Growing as God’s Children

For as the earth brings forth its shoots, and as a garden causes what is sown in it to spring up, so the Lord God will cause righteousness and praise to spring up before all the nations. (Isaiah 61:11)

Something has been growing in our county. Sure the annual Tomato Festival is right around the corner, but something much more important is at work. Christ’s church has been growing in grace. I see signs of this all around us, and I am not alone.

The FCA coordinator at our county high schools recently noted, “What does Heaven on earth look like? Churches from various denominations coming together to make God known.” He was excited by so many of our congregations coming together after recent shootings involving local students. Despite any historic or current differences, we have come together as one to try to better meet the needs of our youth and nurture their growth. As a result, a new ecumenical youth program will be starting this fall on our high school campuses. It will be providing much needed mentors to our students and volunteers for our school staff. This effort will help facilitate students being the body of Christ in our schools; seeking to bring the miracle of God’s mercy and justice into daily life through ordinary lives in relationship. Now, I doubt paradise will be fully restored, but imagine the lives that will be touched and hope shared. It will surely provide our youth a glimpse of heaven.

Our own congregation is used to working with others. For over 35 years, the local food bank we helped start with two Episcopal and Roman Catholic congregations has grown and thrived. Today, many of our neighbors are provided with much needed food, but also assistance with clothing and other practical needs such as their utilities. This year, our frequent partner in ministry, All Souls Episcopal Church, has invited Messiah members to start a new community garden initiative on their property. The hope is to provide fresh vegetables to area food banks like our own which often have only canned goods. We long for this garden to become a truly community initiative – joining members of the food bank’s (now thirty-seven and growing) congregations and recipient volunteers hand in hand in the field as we harvest the crop together.

Closer to home, Messiah announced on the Feast of Joseph, Guardian of Jesus that we are a partnering church with the Change Who Waits program in Richmond. Remembering that we are adopted by God, we will study and talk about the adoption and foster care system in Virginia. Along with a growing number of local congregations, we will be invited to gather on May 5th to reflect upon the biblical mandate to care for orphans in our midst. Joining together in partnership the Virginia Department of Social Services (who are the legal guardians of the children in Virginia), foster care agencies (such as Lutheran Family Services, who recruit and train potential adopting and foster parents) and participating churches, we hope to help find many children new forever homes.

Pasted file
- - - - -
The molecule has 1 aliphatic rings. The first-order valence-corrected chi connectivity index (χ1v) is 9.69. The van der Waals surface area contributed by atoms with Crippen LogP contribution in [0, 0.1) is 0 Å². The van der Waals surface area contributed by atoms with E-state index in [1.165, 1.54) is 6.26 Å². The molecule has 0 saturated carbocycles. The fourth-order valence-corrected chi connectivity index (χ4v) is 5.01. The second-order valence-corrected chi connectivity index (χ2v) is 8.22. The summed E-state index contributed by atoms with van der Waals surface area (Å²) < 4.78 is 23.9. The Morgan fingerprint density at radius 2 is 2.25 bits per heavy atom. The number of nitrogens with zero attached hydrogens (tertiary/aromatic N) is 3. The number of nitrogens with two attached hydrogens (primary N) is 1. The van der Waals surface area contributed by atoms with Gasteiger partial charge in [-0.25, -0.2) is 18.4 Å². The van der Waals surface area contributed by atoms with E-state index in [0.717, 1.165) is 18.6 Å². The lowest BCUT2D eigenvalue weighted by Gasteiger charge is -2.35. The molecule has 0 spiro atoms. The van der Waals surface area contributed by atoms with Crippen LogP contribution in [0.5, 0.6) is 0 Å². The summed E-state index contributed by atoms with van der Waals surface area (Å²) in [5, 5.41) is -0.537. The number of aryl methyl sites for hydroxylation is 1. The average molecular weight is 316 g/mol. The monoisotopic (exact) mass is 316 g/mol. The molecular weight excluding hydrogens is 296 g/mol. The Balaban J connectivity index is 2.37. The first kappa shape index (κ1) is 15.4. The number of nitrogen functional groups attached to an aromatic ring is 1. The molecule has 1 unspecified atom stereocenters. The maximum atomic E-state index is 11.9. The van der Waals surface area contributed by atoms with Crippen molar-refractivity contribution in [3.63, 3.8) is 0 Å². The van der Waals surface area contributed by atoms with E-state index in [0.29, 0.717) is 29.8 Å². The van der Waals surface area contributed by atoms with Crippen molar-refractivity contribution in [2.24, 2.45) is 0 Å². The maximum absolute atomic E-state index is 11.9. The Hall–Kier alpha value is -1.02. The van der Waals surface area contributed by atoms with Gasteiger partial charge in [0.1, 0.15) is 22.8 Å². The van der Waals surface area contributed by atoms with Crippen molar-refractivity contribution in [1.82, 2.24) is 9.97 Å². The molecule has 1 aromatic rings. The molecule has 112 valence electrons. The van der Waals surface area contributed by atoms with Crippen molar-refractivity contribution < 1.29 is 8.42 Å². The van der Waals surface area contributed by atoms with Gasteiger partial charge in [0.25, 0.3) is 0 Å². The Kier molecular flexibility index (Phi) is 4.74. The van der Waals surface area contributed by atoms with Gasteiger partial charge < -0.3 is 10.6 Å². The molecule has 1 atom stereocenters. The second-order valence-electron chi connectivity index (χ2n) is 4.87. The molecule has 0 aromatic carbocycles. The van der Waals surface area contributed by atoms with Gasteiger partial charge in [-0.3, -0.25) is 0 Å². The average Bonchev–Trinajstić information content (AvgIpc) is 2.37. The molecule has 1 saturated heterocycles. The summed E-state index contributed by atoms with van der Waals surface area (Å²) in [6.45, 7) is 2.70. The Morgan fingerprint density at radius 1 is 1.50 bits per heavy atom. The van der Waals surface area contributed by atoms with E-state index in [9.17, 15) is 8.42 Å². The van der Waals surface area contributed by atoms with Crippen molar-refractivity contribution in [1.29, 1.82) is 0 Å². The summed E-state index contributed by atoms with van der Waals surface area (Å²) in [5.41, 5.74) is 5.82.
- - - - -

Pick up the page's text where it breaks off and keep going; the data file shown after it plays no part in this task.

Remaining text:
Yes, spring has sprung all around us as evidenced by the flowering trees on our church property and in our neighborhoods, but so has the Spirit…and it seems the Spirit is doing something spectacularly beautiful. I hope you will come and see for yourself!


Pastor Lou

The above pastoral letter was originally published in Messiah Lutheran Church and School’s newsletter, The Messenger (April 2012 edition). To view the entire issue of The Messenger or to see the full calendar of events, visit:

To learn about , visit:

To support or participate in the Change Who Waits Rally in Richmond, VA, visit:

To support or learn about the adoption, foster care and other services of Lutheran Family Services of Virginia, visit

MCEF’s website is They support our neighbors with food, clothing and in some cases shelter.

Unless otherwise indicated, all scripture quotations for this article are from the New Revised Standard Version (NRSV) translation.

© 2012 The Rev. Louis Florio. All content not held under another’s copyright may not be used without permission of the author.


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Filed under Ministry, Pastoral Letter, social justice

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